Microsoft co-founder, former CEO and current Chairman, Bill Gates, described his last conversation with the late Steve Jobs (among other topics) during an interview with Charlie Rose on 60 minutes. Watch the video after the break:
Read More | 60 Minutes
We are deeply saddened to report that Steve Jobs, the man who revolutionized Apple, and by extension, the way we interact with technology, has died. Steve took a medical leave of absence from Apple this past January, and then resigned as CEO just recently. His incredible vision and leadership will be missed by many. If you'd like to send thoughts, memories, or condolences, you can email firstname.lastname@example.org.
You can pre-order the only authorized Steve Jobs biography on Amazon now. It should be an amazing read.
Yahoo's chairman of the board fired CEO Carol Bartz yesterday, to the shock of virtually no one, given both Yahoo's troubles and her notorious attitude. Bartz apparently got the news over the phone, and went right to her iPad to dash off a public message about the news. The company's CFO, Tim Morse, has taken over as interim CEO, stewarding a ship that has largely floundered under Bartz.
It's common for CEOs to make headlines, though Bartz often made them for the wrong reasons, to the point where if you saw a story about her, you could almost be sure it was some kind of gaffe. While Yahoo wasn't in the best shape when she took over, the company hasn't really "stabilized" like she wanted, and it doesn't appear much closer to achieving its apparent goal of re-inventing itself as a content provider and distributor, the search-engine wars largely ceded to Google. On top of that, her employees don't think much of her, giving Bartz a dismal 33 percent approval rate, according to Glassdoor.com. (Steve Jobs' rating, by comparison, was 97 percent when he resigned from Apple).
With the benefit of hindsight, the signs were there from the get-go. Bartz admitted that when she came on board she did so reluctantly, ultimately persuaded to take the job by Yahoo co-founder Jerry Yang. Her lucrative compensation was the topic of much discussion, and her initial statements about her plans for the company were anything but composed.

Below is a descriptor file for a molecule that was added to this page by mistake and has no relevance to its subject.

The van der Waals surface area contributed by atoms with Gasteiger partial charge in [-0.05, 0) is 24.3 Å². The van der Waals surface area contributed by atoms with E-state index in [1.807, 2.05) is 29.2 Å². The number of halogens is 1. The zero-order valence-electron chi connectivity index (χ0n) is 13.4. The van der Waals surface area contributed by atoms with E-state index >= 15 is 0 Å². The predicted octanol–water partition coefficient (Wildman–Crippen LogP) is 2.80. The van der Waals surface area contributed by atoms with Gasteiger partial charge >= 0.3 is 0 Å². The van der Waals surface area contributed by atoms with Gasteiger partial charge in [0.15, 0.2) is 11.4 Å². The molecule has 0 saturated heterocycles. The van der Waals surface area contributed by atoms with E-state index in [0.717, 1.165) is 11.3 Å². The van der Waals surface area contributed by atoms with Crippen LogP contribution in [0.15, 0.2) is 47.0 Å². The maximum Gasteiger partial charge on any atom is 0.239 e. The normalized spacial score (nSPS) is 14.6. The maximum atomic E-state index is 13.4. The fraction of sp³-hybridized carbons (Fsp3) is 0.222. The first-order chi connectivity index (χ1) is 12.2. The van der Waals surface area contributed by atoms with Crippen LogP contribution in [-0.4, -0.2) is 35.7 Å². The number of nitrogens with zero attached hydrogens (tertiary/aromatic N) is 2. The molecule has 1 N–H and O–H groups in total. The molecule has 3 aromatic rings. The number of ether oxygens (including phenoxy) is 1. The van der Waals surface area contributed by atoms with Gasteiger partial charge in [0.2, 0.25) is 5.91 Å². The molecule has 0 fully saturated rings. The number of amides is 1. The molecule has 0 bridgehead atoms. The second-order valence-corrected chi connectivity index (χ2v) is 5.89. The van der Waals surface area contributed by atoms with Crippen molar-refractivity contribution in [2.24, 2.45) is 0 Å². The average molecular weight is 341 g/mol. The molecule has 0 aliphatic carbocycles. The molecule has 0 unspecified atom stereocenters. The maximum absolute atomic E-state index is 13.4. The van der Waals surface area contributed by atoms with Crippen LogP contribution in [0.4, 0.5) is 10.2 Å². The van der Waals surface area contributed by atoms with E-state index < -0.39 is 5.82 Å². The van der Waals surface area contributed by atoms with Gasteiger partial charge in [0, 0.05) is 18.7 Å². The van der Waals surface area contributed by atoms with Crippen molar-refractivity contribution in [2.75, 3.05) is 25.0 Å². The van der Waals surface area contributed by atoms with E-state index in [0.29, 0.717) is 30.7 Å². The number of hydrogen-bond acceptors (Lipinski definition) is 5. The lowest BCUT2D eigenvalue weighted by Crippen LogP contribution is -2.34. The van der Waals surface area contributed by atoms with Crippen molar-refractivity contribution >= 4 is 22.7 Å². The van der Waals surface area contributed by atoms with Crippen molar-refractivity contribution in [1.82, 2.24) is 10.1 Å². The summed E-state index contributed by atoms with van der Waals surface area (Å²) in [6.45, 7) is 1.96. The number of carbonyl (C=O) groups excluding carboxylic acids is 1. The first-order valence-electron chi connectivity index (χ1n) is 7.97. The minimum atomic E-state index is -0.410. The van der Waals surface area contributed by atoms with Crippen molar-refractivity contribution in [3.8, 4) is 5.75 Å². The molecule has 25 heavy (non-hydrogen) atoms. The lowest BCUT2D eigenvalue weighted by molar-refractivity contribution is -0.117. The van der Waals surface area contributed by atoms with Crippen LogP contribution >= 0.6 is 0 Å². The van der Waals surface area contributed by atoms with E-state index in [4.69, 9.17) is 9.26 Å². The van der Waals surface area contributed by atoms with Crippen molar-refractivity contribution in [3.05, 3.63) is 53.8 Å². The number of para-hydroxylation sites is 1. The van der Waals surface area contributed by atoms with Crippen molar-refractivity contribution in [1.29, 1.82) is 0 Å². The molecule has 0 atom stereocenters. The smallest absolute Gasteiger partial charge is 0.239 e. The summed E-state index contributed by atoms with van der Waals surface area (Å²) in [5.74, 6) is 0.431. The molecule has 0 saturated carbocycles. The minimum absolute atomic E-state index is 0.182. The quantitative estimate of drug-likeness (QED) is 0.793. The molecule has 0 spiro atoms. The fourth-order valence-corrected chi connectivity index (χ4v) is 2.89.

As time went on, Bartz' failures became more apparent. Her problems as CEO of Yahoo come down to three basic issues:
If you're looking to get your hands on the juicy details that prompted the eventual resignation of ex-HP CEO Mark Hurd, keep waiting. A Delaware judge ordered late Thursday night for the key letter from Jodie Fisher to Hurd to be unsealed—which would give HP ten days to release a public version of the letter in which Fisher first accused Hurd of sexual harassment.
Although Delaware Chancery Court Judge Donald Parsons Jr. ruled that Hurd's lawyers had not shown good cause as to why the letter should remain sealed, Hurd's legal team is nevertheless appealing the decision to release the letter's contents to the public. And even if the letter is eventually released, don't expect to see the entire contents—parts of the message, sent on behalf of Fisher by her lawyer, Gloria Allred, in June of 2009—will remain sealed.
"In summary, I find that the Allred Letter and its contents have social value, the Letter would not cause an intrusion into Hurd's private affairs disproportionate to its social value, and Hurd's accession to public notoriety by the time he left HP, if he was not already in the public's eye, bears a direct relationship with the Letter's contents and the events that reportedly gave rise to his departure," writes Parsons in his decision, released Thursday.
Kevin Rose has stepped down from Digg, he confirmed Friday evening via Twitter.
"Wow, tons of questions - I'll confine advising Digg/ on the board of directors, & taping Diggnation (as I have been since [CEO Matt Williams] joined)," Rose tweeted.